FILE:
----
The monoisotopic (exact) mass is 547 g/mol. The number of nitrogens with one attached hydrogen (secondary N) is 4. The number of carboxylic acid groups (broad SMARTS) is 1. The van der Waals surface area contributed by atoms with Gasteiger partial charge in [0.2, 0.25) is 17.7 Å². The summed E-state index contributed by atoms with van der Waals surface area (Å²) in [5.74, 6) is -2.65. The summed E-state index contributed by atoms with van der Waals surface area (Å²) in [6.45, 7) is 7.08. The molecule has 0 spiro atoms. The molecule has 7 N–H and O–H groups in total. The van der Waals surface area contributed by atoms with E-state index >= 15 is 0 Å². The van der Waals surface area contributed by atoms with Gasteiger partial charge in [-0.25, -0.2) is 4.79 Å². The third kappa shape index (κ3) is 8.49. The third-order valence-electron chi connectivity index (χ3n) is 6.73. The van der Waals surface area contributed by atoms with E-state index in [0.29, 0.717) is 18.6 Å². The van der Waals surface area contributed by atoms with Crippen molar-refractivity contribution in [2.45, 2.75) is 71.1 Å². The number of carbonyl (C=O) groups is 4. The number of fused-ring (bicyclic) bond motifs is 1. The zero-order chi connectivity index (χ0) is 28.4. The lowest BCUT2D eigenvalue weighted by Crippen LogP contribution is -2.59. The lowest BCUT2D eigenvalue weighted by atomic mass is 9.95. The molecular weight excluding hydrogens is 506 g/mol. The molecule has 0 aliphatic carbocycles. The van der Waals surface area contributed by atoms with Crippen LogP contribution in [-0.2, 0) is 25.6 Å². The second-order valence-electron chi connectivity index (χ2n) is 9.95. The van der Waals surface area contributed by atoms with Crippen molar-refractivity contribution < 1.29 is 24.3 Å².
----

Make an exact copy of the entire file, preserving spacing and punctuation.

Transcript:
The monoisotopic (exact) mass is 547 g/mol. The number of nitrogens with one attached hydrogen (secondary N) is 4. The number of carboxylic acid groups (broad SMARTS) is 1. The van der Waals surface area contributed by atoms with Gasteiger partial charge in [0.2, 0.25) is 17.7 Å². The summed E-state index contributed by atoms with van der Waals surface area (Å²) in [5.74, 6) is -2.65. The summed E-state index contributed by atoms with van der Waals surface area (Å²) in [6.45, 7) is 7.08. The molecule has 0 spiro atoms. The molecule has 7 N–H and O–H groups in total. The van der Waals surface area contributed by atoms with E-state index >= 15 is 0 Å². The van der Waals surface area contributed by atoms with Gasteiger partial charge in [-0.25, -0.2) is 4.79 Å². The third kappa shape index (κ3) is 8.49. The third-order valence-electron chi connectivity index (χ3n) is 6.73. The van der Waals surface area contributed by atoms with E-state index in [0.29, 0.717) is 18.6 Å². The van der Waals surface area contributed by atoms with Crippen molar-refractivity contribution in [2.45, 2.75) is 71.1 Å². The number of carbonyl (C=O) groups is 4. The number of fused-ring (bicyclic) bond motifs is 1. The zero-order chi connectivity index (χ0) is 28.4. The lowest BCUT2D eigenvalue weighted by Crippen LogP contribution is -2.59. The lowest BCUT2D eigenvalue weighted by atomic mass is 9.95. The molecular weight excluding hydrogens is 506 g/mol. The molecule has 0 aliphatic carbocycles. The van der Waals surface area contributed by atoms with Crippen LogP contribution in [-0.2, 0) is 25.6 Å². The second-order valence-electron chi connectivity index (χ2n) is 9.95. The van der Waals surface area contributed by atoms with Crippen molar-refractivity contribution < 1.29 is 24.3 Å².